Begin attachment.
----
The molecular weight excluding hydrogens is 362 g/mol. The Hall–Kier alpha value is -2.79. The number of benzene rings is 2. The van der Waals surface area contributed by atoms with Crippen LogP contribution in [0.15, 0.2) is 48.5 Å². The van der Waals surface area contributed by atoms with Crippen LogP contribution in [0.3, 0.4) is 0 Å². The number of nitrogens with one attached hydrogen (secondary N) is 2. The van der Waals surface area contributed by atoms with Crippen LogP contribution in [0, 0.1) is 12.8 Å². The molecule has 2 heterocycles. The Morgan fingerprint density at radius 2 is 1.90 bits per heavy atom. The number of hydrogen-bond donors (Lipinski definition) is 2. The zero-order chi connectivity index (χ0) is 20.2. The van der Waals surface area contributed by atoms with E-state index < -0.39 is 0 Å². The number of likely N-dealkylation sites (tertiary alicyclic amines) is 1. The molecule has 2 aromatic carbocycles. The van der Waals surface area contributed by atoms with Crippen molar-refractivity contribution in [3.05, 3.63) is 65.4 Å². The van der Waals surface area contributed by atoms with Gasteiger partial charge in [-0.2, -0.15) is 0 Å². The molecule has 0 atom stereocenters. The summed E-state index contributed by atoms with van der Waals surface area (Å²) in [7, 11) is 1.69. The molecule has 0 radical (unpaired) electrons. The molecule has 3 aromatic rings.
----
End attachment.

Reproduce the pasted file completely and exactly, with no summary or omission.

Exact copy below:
The molecular weight excluding hydrogens is 362 g/mol. The Hall–Kier alpha value is -2.79. The number of benzene rings is 2. The van der Waals surface area contributed by atoms with Crippen LogP contribution in [0.15, 0.2) is 48.5 Å². The van der Waals surface area contributed by atoms with Crippen LogP contribution in [0.3, 0.4) is 0 Å². The number of nitrogens with one attached hydrogen (secondary N) is 2. The van der Waals surface area contributed by atoms with Crippen LogP contribution in [0, 0.1) is 12.8 Å². The molecule has 2 heterocycles. The Morgan fingerprint density at radius 2 is 1.90 bits per heavy atom. The number of hydrogen-bond donors (Lipinski definition) is 2. The zero-order chi connectivity index (χ0) is 20.2. The van der Waals surface area contributed by atoms with E-state index < -0.39 is 0 Å². The number of likely N-dealkylation sites (tertiary alicyclic amines) is 1. The molecule has 2 aromatic carbocycles. The van der Waals surface area contributed by atoms with Crippen molar-refractivity contribution in [3.05, 3.63) is 65.4 Å². The van der Waals surface area contributed by atoms with Gasteiger partial charge in [-0.2, -0.15) is 0 Å². The molecule has 0 atom stereocenters. The summed E-state index contributed by atoms with van der Waals surface area (Å²) in [7, 11) is 1.69. The molecule has 0 radical (unpaired) electrons. The molecule has 3 aromatic rings.